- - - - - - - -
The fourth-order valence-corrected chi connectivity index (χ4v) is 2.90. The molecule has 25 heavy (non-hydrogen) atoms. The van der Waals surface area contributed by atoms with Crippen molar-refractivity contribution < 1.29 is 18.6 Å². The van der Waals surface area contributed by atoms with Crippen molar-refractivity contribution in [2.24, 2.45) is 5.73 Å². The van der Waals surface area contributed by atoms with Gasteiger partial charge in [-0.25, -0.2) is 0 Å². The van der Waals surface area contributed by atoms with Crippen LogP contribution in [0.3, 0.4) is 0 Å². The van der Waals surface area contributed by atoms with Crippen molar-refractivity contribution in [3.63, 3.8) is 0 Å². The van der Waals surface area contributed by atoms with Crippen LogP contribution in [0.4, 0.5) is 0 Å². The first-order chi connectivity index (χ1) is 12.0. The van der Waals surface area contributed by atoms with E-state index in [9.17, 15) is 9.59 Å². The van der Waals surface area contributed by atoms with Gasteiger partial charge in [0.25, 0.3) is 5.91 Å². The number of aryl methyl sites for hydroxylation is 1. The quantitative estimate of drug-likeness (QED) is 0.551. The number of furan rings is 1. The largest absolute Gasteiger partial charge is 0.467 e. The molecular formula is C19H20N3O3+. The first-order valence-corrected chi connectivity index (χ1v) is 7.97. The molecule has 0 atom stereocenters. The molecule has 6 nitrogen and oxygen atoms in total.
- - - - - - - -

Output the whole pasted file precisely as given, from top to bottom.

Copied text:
The fourth-order valence-corrected chi connectivity index (χ4v) is 2.90. The molecule has 25 heavy (non-hydrogen) atoms. The van der Waals surface area contributed by atoms with Crippen molar-refractivity contribution < 1.29 is 18.6 Å². The van der Waals surface area contributed by atoms with Crippen molar-refractivity contribution in [2.24, 2.45) is 5.73 Å². The van der Waals surface area contributed by atoms with Gasteiger partial charge in [-0.25, -0.2) is 0 Å². The van der Waals surface area contributed by atoms with Crippen LogP contribution in [0.3, 0.4) is 0 Å². The van der Waals surface area contributed by atoms with Crippen molar-refractivity contribution in [3.63, 3.8) is 0 Å². The van der Waals surface area contributed by atoms with Crippen LogP contribution in [0.4, 0.5) is 0 Å². The first-order chi connectivity index (χ1) is 12.0. The van der Waals surface area contributed by atoms with E-state index in [9.17, 15) is 9.59 Å². The van der Waals surface area contributed by atoms with Gasteiger partial charge in [0.25, 0.3) is 5.91 Å². The number of aryl methyl sites for hydroxylation is 1. The quantitative estimate of drug-likeness (QED) is 0.551. The number of furan rings is 1. The largest absolute Gasteiger partial charge is 0.467 e. The molecular formula is C19H20N3O3+. The first-order valence-corrected chi connectivity index (χ1v) is 7.97. The molecule has 0 atom stereocenters. The molecule has 6 nitrogen and oxygen atoms in total.